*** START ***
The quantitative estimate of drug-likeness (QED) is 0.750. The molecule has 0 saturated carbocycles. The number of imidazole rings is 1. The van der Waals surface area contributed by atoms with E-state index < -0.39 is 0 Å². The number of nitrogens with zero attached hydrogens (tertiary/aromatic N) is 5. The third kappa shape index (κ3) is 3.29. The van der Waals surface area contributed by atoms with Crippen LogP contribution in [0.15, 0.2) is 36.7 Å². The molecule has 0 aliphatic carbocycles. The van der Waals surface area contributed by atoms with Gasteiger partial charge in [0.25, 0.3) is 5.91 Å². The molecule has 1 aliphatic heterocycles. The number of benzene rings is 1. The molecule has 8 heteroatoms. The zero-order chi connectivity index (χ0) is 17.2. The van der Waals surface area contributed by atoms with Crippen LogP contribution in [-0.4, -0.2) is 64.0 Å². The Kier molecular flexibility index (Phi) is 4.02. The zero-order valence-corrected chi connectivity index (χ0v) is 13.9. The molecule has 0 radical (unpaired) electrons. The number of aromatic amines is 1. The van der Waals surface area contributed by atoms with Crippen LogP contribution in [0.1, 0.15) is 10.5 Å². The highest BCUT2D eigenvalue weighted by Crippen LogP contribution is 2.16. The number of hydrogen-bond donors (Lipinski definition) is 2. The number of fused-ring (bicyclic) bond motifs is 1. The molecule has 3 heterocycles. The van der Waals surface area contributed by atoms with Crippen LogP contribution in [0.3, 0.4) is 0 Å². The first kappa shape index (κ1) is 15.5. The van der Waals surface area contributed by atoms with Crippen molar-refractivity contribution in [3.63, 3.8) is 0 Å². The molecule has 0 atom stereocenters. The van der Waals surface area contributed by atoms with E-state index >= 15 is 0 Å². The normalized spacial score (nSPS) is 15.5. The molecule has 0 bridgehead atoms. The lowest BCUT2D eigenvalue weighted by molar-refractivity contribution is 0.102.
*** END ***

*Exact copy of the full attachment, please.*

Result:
The quantitative estimate of drug-likeness (QED) is 0.750. The molecule has 0 saturated carbocycles. The number of imidazole rings is 1. The van der Waals surface area contributed by atoms with E-state index < -0.39 is 0 Å². The number of nitrogens with zero attached hydrogens (tertiary/aromatic N) is 5. The third kappa shape index (κ3) is 3.29. The van der Waals surface area contributed by atoms with Crippen LogP contribution in [0.15, 0.2) is 36.7 Å². The molecule has 0 aliphatic carbocycles. The van der Waals surface area contributed by atoms with Gasteiger partial charge in [0.25, 0.3) is 5.91 Å². The molecule has 1 aliphatic heterocycles. The number of benzene rings is 1. The molecule has 8 heteroatoms. The zero-order chi connectivity index (χ0) is 17.2. The van der Waals surface area contributed by atoms with Crippen LogP contribution in [-0.4, -0.2) is 64.0 Å². The Kier molecular flexibility index (Phi) is 4.02. The zero-order valence-corrected chi connectivity index (χ0v) is 13.9. The molecule has 0 radical (unpaired) electrons. The number of aromatic amines is 1. The van der Waals surface area contributed by atoms with Crippen LogP contribution in [0.1, 0.15) is 10.5 Å². The highest BCUT2D eigenvalue weighted by Crippen LogP contribution is 2.16. The number of hydrogen-bond donors (Lipinski definition) is 2. The number of fused-ring (bicyclic) bond motifs is 1. The molecule has 3 heterocycles. The van der Waals surface area contributed by atoms with Crippen LogP contribution in [0.3, 0.4) is 0 Å². The first kappa shape index (κ1) is 15.5. The van der Waals surface area contributed by atoms with Crippen molar-refractivity contribution in [3.63, 3.8) is 0 Å². The molecule has 0 atom stereocenters. The van der Waals surface area contributed by atoms with E-state index >= 15 is 0 Å². The normalized spacial score (nSPS) is 15.5. The molecule has 0 bridgehead atoms. The lowest BCUT2D eigenvalue weighted by molar-refractivity contribution is 0.102.